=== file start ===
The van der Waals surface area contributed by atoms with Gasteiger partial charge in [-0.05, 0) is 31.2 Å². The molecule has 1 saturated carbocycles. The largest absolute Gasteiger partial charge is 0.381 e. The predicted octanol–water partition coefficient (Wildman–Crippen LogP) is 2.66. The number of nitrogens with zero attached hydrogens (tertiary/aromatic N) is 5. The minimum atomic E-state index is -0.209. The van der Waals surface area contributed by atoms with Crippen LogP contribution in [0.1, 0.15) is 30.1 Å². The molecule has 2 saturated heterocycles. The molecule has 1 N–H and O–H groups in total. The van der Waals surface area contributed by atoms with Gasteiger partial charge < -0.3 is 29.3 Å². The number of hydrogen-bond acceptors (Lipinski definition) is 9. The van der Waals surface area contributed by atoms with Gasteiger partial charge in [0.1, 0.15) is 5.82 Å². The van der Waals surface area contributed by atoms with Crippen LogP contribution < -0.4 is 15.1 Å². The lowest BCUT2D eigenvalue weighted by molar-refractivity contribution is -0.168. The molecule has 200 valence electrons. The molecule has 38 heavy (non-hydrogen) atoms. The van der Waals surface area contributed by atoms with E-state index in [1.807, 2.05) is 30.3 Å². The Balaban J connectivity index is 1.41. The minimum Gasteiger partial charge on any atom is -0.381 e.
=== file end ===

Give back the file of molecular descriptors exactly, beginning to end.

The van der Waals surface area contributed by atoms with Gasteiger partial charge in [-0.05, 0) is 31.2 Å². The molecule has 1 saturated carbocycles. The largest absolute Gasteiger partial charge is 0.381 e. The predicted octanol–water partition coefficient (Wildman–Crippen LogP) is 2.66. The number of nitrogens with zero attached hydrogens (tertiary/aromatic N) is 5. The minimum atomic E-state index is -0.209. The van der Waals surface area contributed by atoms with Crippen LogP contribution in [0.1, 0.15) is 30.1 Å². The molecule has 2 saturated heterocycles. The molecule has 1 N–H and O–H groups in total. The van der Waals surface area contributed by atoms with Gasteiger partial charge < -0.3 is 29.3 Å². The number of hydrogen-bond acceptors (Lipinski definition) is 9. The van der Waals surface area contributed by atoms with Gasteiger partial charge in [0.1, 0.15) is 5.82 Å². The van der Waals surface area contributed by atoms with Crippen LogP contribution < -0.4 is 15.1 Å². The lowest BCUT2D eigenvalue weighted by molar-refractivity contribution is -0.168. The molecule has 200 valence electrons. The molecule has 38 heavy (non-hydrogen) atoms. The van der Waals surface area contributed by atoms with E-state index in [1.807, 2.05) is 30.3 Å². The Balaban J connectivity index is 1.41. The minimum Gasteiger partial charge on any atom is -0.381 e.